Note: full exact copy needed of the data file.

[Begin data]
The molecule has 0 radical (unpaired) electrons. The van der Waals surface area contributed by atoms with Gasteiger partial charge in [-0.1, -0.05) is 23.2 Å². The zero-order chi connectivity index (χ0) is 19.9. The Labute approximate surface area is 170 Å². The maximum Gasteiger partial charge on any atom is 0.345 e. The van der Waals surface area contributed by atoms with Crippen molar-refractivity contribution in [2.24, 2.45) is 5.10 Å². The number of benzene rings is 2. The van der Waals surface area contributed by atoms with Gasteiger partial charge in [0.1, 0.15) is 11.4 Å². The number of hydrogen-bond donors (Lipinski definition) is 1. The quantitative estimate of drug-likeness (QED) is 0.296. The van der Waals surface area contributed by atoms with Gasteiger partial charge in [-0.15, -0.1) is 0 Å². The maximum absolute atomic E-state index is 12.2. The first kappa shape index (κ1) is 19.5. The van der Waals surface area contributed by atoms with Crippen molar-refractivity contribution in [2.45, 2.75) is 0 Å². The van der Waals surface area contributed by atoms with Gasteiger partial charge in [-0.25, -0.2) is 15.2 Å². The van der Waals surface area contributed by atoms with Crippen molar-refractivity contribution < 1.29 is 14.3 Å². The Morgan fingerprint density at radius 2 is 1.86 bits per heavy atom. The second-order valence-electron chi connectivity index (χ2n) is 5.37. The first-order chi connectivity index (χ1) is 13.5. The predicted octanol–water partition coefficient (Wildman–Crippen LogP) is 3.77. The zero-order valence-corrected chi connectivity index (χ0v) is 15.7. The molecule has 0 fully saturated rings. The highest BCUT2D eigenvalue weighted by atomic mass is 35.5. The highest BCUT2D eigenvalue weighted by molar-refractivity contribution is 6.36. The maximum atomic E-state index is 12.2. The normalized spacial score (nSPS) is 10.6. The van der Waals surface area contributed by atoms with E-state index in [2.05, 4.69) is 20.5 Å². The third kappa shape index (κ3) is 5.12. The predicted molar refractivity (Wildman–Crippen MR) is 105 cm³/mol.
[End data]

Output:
The molecule has 0 radical (unpaired) electrons. The van der Waals surface area contributed by atoms with Gasteiger partial charge in [-0.1, -0.05) is 23.2 Å². The zero-order chi connectivity index (χ0) is 19.9. The Labute approximate surface area is 170 Å². The maximum Gasteiger partial charge on any atom is 0.345 e. The van der Waals surface area contributed by atoms with Crippen molar-refractivity contribution in [2.24, 2.45) is 5.10 Å². The number of benzene rings is 2. The van der Waals surface area contributed by atoms with Gasteiger partial charge in [0.1, 0.15) is 11.4 Å². The number of hydrogen-bond donors (Lipinski definition) is 1. The quantitative estimate of drug-likeness (QED) is 0.296. The van der Waals surface area contributed by atoms with Gasteiger partial charge in [-0.15, -0.1) is 0 Å². The maximum absolute atomic E-state index is 12.2. The first kappa shape index (κ1) is 19.5. The van der Waals surface area contributed by atoms with Crippen molar-refractivity contribution in [2.45, 2.75) is 0 Å². The van der Waals surface area contributed by atoms with Gasteiger partial charge in [-0.25, -0.2) is 15.2 Å². The van der Waals surface area contributed by atoms with Crippen molar-refractivity contribution < 1.29 is 14.3 Å². The Morgan fingerprint density at radius 2 is 1.86 bits per heavy atom. The second-order valence-electron chi connectivity index (χ2n) is 5.37. The first-order chi connectivity index (χ1) is 13.5. The predicted octanol–water partition coefficient (Wildman–Crippen LogP) is 3.77. The zero-order valence-corrected chi connectivity index (χ0v) is 15.7. The molecule has 0 fully saturated rings. The highest BCUT2D eigenvalue weighted by atomic mass is 35.5. The highest BCUT2D eigenvalue weighted by molar-refractivity contribution is 6.36. The maximum atomic E-state index is 12.2. The normalized spacial score (nSPS) is 10.6. The van der Waals surface area contributed by atoms with E-state index in [2.05, 4.69) is 20.5 Å². The third kappa shape index (κ3) is 5.12. The predicted molar refractivity (Wildman–Crippen MR) is 105 cm³/mol.